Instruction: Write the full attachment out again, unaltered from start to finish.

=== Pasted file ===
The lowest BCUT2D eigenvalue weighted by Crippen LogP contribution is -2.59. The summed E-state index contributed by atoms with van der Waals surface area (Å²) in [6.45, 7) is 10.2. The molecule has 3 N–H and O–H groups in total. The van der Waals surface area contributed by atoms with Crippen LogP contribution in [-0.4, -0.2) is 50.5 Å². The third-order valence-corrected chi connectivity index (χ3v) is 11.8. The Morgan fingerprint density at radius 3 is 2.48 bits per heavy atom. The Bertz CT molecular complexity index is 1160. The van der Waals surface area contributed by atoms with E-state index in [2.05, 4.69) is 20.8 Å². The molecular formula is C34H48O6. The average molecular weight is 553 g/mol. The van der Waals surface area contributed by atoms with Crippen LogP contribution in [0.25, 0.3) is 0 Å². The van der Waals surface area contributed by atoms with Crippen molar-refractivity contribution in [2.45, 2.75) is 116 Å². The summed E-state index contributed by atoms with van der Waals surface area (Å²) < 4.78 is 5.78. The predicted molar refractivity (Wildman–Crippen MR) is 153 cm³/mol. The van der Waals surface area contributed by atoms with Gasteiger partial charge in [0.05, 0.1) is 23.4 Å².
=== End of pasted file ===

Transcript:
The lowest BCUT2D eigenvalue weighted by Crippen LogP contribution is -2.59. The summed E-state index contributed by atoms with van der Waals surface area (Å²) in [6.45, 7) is 10.2. The molecule has 3 N–H and O–H groups in total. The van der Waals surface area contributed by atoms with Crippen LogP contribution in [-0.4, -0.2) is 50.5 Å². The third-order valence-corrected chi connectivity index (χ3v) is 11.8. The Morgan fingerprint density at radius 3 is 2.48 bits per heavy atom. The Bertz CT molecular complexity index is 1160. The van der Waals surface area contributed by atoms with E-state index in [2.05, 4.69) is 20.8 Å². The molecular formula is C34H48O6. The average molecular weight is 553 g/mol. The van der Waals surface area contributed by atoms with Crippen LogP contribution in [0.25, 0.3) is 0 Å². The van der Waals surface area contributed by atoms with Crippen molar-refractivity contribution in [2.45, 2.75) is 116 Å². The summed E-state index contributed by atoms with van der Waals surface area (Å²) < 4.78 is 5.78. The predicted molar refractivity (Wildman–Crippen MR) is 153 cm³/mol. The van der Waals surface area contributed by atoms with Gasteiger partial charge in [0.05, 0.1) is 23.4 Å².